Monday 29 May 2017

Diary of a Schoolteacher: The skills minister who is cutting back on our kids' skills

Ruairi Quinn,TD.,the Minister for Education & Skills arriving for the Cabinet meeting at Government Buildings yesterday.Pic Tom Burke 20/12/11
Ruairi Quinn,TD.,the Minister for Education & Skills arriving for the Cabinet meeting at Government Buildings yesterday.Pic Tom Burke 20/12/11
Celebrity Chef Jamie Oliver serves up a healthy school dinner to pupils from Ealdham Primary School, Greenwich, in Leicester Square, central London
Girl eating cheeseburger

Last month Ruairi Quinn announced that he was cutting the Modern Language Programme for primary schools. How ironic that a man whose official job is to act as Minister for Education and Skills should decide to decrease the amount of education that our kids are getting by depriving them of a skill.

Bad enough that my primary school sources tell me that the programme wasn't available to all schools anyway and most of the time it was underfunded and under-supported, with teachers being squeezed for time to teach a continental language due to demands of the curriculum.

My own personal experience was that the few kids who were given a grounding in a continental language before arriving in our 'centre of excellence' were not just always streets ahead in, say, French but in most subjects.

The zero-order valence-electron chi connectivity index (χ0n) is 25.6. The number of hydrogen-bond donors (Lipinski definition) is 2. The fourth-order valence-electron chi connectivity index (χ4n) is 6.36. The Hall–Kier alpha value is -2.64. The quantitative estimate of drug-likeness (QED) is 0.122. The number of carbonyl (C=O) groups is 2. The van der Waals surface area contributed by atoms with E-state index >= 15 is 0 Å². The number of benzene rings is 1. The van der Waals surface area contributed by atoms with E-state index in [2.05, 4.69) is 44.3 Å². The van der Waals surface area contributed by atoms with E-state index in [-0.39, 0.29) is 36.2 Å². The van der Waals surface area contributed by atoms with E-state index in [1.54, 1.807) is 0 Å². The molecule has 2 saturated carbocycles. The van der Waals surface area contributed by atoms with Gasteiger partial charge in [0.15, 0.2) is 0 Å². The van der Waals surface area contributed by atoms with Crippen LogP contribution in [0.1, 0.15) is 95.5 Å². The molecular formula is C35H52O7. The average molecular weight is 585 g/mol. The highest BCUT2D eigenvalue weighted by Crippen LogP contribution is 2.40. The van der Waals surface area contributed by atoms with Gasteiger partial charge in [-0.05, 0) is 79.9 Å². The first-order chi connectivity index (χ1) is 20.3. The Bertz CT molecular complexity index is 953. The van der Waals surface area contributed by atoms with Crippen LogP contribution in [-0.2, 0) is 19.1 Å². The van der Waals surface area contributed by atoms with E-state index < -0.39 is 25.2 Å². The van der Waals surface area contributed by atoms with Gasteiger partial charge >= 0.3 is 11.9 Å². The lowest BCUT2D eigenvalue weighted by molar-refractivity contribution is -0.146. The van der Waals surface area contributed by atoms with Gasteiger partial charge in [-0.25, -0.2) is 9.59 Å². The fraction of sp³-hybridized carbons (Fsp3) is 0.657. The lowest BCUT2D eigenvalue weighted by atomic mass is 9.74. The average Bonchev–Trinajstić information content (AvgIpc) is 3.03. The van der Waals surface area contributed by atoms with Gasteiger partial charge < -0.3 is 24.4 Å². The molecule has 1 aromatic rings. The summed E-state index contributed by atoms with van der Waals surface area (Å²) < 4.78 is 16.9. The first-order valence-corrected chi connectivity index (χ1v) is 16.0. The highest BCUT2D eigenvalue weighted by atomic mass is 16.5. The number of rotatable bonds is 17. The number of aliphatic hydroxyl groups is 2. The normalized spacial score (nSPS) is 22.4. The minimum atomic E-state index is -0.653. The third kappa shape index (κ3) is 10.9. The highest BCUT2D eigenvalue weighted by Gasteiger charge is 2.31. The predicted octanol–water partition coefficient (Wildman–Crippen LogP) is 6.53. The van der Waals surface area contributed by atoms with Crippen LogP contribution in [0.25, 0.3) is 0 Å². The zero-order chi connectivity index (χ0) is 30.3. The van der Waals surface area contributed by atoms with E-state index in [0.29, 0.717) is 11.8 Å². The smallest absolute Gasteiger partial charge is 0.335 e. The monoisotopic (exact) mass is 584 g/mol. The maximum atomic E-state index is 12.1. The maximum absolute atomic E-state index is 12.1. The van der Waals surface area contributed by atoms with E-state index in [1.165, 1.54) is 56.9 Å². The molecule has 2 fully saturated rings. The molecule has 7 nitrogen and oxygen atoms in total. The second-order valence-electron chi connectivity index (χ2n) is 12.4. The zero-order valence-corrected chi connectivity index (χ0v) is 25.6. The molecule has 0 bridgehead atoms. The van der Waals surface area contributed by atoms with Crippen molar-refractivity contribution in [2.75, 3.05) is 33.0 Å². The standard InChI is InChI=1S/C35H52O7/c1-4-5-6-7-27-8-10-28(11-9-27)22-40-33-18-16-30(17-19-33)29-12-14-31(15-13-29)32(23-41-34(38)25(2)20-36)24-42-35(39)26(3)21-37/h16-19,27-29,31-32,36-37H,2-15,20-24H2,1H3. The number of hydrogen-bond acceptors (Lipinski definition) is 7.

I have my own theories: language learning and intellectual skills are inextricably connected.

Think about it: no computer programme can run without the proper programming language. Our personal memories only go back to the time when we began to speak. 'Language' is the key.

Besides, we all know that in most of the non-English speaking European countries they teach kids English from an early age and by the time your average Swede reaches 15 they speak more better than we do!

Now with the euro crisis dominating the headlines, those foreign troika people are making an embarrassing situation even worse with slick Powerpoint presentations executed in perfect English outlining Ireland's itinerary down S**t Creek.

So does that mean because 'everyone speaks English' that we don't have to bother with their languages?

I'll answer that with the radio ad I heard the other day: "Person needed with computer programming skills and fluent Danish." They've got a hope! I thought to myself.

Basically this company is looking for a Danish person who works in IT. Er, hello? I think you might fill that position by looking around somewhere else. Denmark, maybe?

Which brings me to a couple of proposals. Why don't we stick computer programming in the curriculum?

Technology guru John Naughton has called for UK schools to drop Latin and replace it with programming skills. There are always jobs available in this area and if they are looking for Danish or Swedish speakers to do the job, I am reliably informed by our German teacher that anyone with an honour in Leaving Cert German can pick up these languages without too much hardship.

Apparently, same goes for French and its cousins Spanish and Italian.

And still our politicians keep telling us and the world that "Ireland is open for business". The sad thing is that we've heard all this before; the whole phoney pressure for Irish people to skill up in languages started well before they let us join the EEC in '73 and the last time was when they were banging on ad nausea about getting ready for the Single European Market in 1992.

It's still a case of sows' ears all round for languages in Ireland.

-- E Grade

Irish Independent

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